DAFWA Research Officer Wayne Parker looking at the germination from lupin seed that was harvested before (right) and after (left) rain at Eradu.

Sprung seed is more susceptible to fungal attack (can become mouldy and infested with alternarias for example) and more are vulnerable to physical damage.

Weather damaged seed deteriorates at a much faster rate that sound seed and should not be stored for more than one season. The seed needs to be stored in cool dry conditions with adequate pest control.

Due to the small seed size of canola (open-pollinate varieties), it should not be retained for seed if there is any weather damage. Seed should never be retained from hybrid canola. For more information refer to the GRDC factsheet Retaining seed.

Dark fungal staining can occur if there is wet, humid weather during grain maturity. It produces a dark brown, black or grey discolouration on any part of the grain and is often associated with shrivelling.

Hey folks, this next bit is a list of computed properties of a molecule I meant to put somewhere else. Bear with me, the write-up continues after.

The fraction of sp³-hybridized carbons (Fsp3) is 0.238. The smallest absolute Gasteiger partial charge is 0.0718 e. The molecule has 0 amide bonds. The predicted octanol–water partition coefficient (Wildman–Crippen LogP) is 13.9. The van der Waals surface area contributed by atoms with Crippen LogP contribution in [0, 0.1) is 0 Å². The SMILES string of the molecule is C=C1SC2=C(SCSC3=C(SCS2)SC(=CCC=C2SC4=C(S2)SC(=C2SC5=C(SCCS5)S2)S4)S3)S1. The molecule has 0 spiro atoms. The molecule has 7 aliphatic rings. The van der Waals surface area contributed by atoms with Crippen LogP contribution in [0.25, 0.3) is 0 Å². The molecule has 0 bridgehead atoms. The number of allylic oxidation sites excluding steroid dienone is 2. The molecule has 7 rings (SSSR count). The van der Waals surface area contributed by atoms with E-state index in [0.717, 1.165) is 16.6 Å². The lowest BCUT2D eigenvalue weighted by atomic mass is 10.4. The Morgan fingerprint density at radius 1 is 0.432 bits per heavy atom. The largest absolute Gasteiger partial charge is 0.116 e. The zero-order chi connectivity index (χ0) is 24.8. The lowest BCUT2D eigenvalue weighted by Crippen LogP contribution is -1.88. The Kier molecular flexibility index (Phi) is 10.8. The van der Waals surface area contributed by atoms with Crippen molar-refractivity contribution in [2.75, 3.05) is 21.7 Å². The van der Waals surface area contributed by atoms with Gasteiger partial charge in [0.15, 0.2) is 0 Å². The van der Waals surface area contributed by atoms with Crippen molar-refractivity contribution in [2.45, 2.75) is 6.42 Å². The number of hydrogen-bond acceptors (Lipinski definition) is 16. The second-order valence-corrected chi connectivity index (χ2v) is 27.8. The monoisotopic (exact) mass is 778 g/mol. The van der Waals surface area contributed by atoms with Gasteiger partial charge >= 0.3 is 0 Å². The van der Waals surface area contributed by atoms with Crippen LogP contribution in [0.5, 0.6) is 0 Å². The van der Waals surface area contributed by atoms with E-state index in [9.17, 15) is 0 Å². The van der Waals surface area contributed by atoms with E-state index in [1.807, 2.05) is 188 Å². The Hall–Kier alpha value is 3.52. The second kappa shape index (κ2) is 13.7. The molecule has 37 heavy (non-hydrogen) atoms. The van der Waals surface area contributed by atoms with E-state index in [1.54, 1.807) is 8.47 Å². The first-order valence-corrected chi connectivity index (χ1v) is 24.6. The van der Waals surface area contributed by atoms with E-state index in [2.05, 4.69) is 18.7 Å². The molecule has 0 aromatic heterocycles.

High harvest temperatures and seed moisture

Silos for grain storage

Harvested seed retains its temperature in storage unless it is cooled. Both air and grain are excellent natural insulators and the temperature that grain is loaded in at, is likely to stay relatively constant until grain is loaded out.  Thus if the grain is loading in under high temperature conditions, particularly if there is any moisture in the grain, the viability of grain can be significantly affected reasonably quickly.

The storage temperatures of two silos of wheat after harvest  for three months (December to February).  One silo with no aeration (red) maintaining a temperature of over 30°C , the other silo aerated (blue)   (Source: Barry Wallbank NSW DPI)
The storage temperatures of two silos of wheat after harvest  for three months (December to February).  One silo with no aeration (red) maintaining a temperature of over 30°C , the other silo aerated (blue)   (Source: Barry Wallbank NSW DPI)


There is a relationship between storage temperature and moisture on seed germination and the viability of grain deteriorates faster at higher temperatures and moisture content.